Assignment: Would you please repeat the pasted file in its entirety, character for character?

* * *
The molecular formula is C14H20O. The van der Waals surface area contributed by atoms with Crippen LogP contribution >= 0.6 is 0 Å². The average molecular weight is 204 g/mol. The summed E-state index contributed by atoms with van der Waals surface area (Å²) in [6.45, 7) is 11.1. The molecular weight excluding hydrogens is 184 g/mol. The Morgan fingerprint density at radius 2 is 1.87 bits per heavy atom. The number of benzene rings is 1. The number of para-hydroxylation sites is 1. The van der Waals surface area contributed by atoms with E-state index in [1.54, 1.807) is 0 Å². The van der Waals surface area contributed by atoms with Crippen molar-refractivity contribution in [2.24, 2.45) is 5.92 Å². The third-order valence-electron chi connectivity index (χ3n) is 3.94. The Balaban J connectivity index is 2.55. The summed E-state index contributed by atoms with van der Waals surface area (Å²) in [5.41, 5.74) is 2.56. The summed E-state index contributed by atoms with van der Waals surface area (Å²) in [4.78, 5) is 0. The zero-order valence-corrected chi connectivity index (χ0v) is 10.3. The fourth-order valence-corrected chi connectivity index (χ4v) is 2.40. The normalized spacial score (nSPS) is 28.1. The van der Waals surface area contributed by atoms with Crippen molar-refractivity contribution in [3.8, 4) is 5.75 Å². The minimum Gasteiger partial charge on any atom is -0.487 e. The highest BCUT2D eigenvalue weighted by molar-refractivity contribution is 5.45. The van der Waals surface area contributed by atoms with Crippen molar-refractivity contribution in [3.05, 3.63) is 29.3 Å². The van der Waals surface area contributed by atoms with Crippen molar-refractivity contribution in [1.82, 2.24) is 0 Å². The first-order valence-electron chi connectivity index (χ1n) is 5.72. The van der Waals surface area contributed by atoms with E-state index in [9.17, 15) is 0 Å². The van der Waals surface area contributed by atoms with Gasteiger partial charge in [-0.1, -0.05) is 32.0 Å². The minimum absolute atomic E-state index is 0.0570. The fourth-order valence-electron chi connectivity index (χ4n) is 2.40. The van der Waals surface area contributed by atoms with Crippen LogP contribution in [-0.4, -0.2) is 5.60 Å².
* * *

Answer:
The molecular formula is C14H20O. The van der Waals surface area contributed by atoms with Crippen LogP contribution >= 0.6 is 0 Å². The average molecular weight is 204 g/mol. The summed E-state index contributed by atoms with van der Waals surface area (Å²) in [6.45, 7) is 11.1. The molecular weight excluding hydrogens is 184 g/mol. The Morgan fingerprint density at radius 2 is 1.87 bits per heavy atom. The number of benzene rings is 1. The number of para-hydroxylation sites is 1. The van der Waals surface area contributed by atoms with E-state index in [1.54, 1.807) is 0 Å². The van der Waals surface area contributed by atoms with Crippen molar-refractivity contribution in [2.24, 2.45) is 5.92 Å². The third-order valence-electron chi connectivity index (χ3n) is 3.94. The Balaban J connectivity index is 2.55. The summed E-state index contributed by atoms with van der Waals surface area (Å²) in [5.41, 5.74) is 2.56. The summed E-state index contributed by atoms with van der Waals surface area (Å²) in [4.78, 5) is 0. The zero-order valence-corrected chi connectivity index (χ0v) is 10.3. The fourth-order valence-corrected chi connectivity index (χ4v) is 2.40. The normalized spacial score (nSPS) is 28.1. The van der Waals surface area contributed by atoms with Crippen molar-refractivity contribution in [3.8, 4) is 5.75 Å². The minimum Gasteiger partial charge on any atom is -0.487 e. The highest BCUT2D eigenvalue weighted by molar-refractivity contribution is 5.45. The van der Waals surface area contributed by atoms with Crippen molar-refractivity contribution in [3.05, 3.63) is 29.3 Å². The van der Waals surface area contributed by atoms with Crippen molar-refractivity contribution in [1.82, 2.24) is 0 Å². The first-order valence-electron chi connectivity index (χ1n) is 5.72. The van der Waals surface area contributed by atoms with E-state index in [9.17, 15) is 0 Å². The van der Waals surface area contributed by atoms with Gasteiger partial charge in [-0.1, -0.05) is 32.0 Å². The minimum absolute atomic E-state index is 0.0570. The fourth-order valence-electron chi connectivity index (χ4n) is 2.40. The van der Waals surface area contributed by atoms with Crippen LogP contribution in [-0.4, -0.2) is 5.60 Å².